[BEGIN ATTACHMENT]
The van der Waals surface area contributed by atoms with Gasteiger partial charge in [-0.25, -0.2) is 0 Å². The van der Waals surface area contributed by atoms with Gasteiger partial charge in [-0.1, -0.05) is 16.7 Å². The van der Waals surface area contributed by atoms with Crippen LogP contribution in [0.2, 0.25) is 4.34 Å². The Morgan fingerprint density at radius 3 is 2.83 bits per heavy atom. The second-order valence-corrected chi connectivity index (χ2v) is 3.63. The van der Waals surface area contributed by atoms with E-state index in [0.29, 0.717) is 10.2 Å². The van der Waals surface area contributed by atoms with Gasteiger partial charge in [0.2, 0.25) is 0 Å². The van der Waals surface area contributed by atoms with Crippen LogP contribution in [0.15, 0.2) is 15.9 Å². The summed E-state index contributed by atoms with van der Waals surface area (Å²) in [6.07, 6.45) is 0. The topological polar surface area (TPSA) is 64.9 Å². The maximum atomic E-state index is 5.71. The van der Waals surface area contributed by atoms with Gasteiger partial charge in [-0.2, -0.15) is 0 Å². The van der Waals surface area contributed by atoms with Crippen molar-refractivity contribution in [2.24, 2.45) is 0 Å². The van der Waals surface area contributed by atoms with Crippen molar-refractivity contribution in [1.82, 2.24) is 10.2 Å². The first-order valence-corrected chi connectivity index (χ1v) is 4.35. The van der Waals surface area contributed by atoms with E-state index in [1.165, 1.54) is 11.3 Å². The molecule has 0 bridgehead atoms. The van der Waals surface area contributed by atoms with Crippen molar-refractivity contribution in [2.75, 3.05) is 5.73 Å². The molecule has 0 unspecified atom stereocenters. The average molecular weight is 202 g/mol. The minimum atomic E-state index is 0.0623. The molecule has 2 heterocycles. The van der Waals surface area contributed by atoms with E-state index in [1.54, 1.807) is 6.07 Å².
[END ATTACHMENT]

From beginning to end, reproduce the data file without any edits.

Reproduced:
The van der Waals surface area contributed by atoms with Gasteiger partial charge in [-0.25, -0.2) is 0 Å². The van der Waals surface area contributed by atoms with Gasteiger partial charge in [-0.1, -0.05) is 16.7 Å². The van der Waals surface area contributed by atoms with Crippen LogP contribution in [0.2, 0.25) is 4.34 Å². The Morgan fingerprint density at radius 3 is 2.83 bits per heavy atom. The second-order valence-corrected chi connectivity index (χ2v) is 3.63. The van der Waals surface area contributed by atoms with E-state index in [0.29, 0.717) is 10.2 Å². The van der Waals surface area contributed by atoms with Gasteiger partial charge in [0.2, 0.25) is 0 Å². The van der Waals surface area contributed by atoms with Crippen LogP contribution in [0.15, 0.2) is 15.9 Å². The summed E-state index contributed by atoms with van der Waals surface area (Å²) in [6.07, 6.45) is 0. The topological polar surface area (TPSA) is 64.9 Å². The maximum atomic E-state index is 5.71. The van der Waals surface area contributed by atoms with Gasteiger partial charge in [-0.2, -0.15) is 0 Å². The van der Waals surface area contributed by atoms with Crippen molar-refractivity contribution in [2.24, 2.45) is 0 Å². The van der Waals surface area contributed by atoms with Crippen molar-refractivity contribution in [1.82, 2.24) is 10.2 Å². The first-order valence-corrected chi connectivity index (χ1v) is 4.35. The van der Waals surface area contributed by atoms with E-state index in [1.165, 1.54) is 11.3 Å². The molecule has 0 bridgehead atoms. The van der Waals surface area contributed by atoms with Crippen molar-refractivity contribution in [2.75, 3.05) is 5.73 Å². The molecule has 0 unspecified atom stereocenters. The average molecular weight is 202 g/mol. The minimum atomic E-state index is 0.0623. The molecule has 2 heterocycles. The van der Waals surface area contributed by atoms with E-state index in [1.54, 1.807) is 6.07 Å².